“But those who arrive today to pay homage to Baldwin won’t find anything commemorating that American novelist, playwright and essayist. No house museum greets them, or even a plaque with his name. The wing where Baldwin lived was torn down a few years ago. The remaining two houses on the property are in disrepair, the once-verdant garden unkempt. And the local real estate developer who now owns the property, after the Baldwin family lost control of it more than a decade ago, plans to build three apartment buildings and a swimming pool.”
“Trevor Baldwin, one of Baldwin’s nephews, who helped get a street in Harlem named for the author, said in an email that he would like something more tangible in Saint-Paul-de-Vence. “I hope there will be a commemorative vestige to honor his dedication to elevating humanity through enlightenment with appreciation for his love of the country that saved his life,” Mr. Baldwin wrote. Saint-Paul-de-Vence, where his uncle “chose to die,” Mr. Baldwin said, was deeply meaningful to the writer.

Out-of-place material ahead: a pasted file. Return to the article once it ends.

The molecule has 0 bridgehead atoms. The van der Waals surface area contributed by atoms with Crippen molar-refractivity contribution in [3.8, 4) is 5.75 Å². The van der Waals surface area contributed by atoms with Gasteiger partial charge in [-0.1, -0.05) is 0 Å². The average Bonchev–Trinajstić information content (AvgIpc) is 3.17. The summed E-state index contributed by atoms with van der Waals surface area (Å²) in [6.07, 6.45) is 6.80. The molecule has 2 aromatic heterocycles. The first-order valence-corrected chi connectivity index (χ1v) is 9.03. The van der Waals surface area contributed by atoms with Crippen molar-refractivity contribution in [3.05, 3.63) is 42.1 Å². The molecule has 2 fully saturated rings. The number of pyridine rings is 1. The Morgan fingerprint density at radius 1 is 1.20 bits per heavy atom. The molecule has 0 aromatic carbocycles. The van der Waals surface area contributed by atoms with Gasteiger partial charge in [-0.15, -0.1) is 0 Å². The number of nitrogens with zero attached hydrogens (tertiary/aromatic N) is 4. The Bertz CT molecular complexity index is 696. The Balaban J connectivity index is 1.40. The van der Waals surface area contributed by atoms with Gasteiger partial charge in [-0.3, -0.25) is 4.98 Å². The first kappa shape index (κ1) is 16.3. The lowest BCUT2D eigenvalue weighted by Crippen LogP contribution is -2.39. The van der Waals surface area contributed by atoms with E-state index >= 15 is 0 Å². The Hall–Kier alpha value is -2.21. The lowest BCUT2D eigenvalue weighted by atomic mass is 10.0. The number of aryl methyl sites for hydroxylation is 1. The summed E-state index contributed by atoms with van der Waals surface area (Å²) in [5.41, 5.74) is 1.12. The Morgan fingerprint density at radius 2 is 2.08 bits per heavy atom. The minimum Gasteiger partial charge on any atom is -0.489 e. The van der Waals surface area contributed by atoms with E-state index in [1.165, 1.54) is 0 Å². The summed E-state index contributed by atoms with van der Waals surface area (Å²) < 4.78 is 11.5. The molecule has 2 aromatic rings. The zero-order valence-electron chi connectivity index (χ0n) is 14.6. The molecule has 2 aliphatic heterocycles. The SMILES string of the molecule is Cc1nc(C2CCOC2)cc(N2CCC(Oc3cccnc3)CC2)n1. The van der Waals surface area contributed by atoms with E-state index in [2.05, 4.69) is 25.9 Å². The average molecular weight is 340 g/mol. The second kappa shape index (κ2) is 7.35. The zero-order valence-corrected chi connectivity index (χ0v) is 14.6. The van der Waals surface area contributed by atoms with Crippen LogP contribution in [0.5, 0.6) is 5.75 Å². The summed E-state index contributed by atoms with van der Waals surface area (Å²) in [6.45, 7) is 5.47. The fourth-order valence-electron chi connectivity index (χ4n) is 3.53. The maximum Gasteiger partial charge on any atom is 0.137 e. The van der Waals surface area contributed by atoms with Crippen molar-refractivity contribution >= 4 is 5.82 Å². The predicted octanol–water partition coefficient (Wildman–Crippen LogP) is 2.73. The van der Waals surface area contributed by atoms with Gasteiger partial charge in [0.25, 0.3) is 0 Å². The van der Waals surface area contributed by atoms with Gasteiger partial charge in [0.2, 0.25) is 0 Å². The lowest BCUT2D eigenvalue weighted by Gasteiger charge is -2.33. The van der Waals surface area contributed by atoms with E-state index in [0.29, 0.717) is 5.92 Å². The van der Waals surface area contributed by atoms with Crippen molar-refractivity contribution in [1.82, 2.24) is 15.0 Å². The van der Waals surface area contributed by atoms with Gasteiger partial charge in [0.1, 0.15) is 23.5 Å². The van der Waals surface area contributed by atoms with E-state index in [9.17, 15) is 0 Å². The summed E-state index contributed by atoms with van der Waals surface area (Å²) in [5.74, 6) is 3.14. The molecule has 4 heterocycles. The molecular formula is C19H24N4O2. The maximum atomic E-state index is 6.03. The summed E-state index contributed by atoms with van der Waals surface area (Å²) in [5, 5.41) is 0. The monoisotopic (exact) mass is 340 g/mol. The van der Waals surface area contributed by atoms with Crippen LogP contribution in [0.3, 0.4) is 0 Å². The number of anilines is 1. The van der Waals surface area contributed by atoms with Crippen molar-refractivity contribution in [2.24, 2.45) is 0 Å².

Baldwin left behind an unfinished play, “The Welcome Table,” about an African-American living in the South of France. Its title refers to the table in his garden here, where friends would talk late into the night. In the developer’s plans, that patch of lawn will become the entrance to an underground garage.”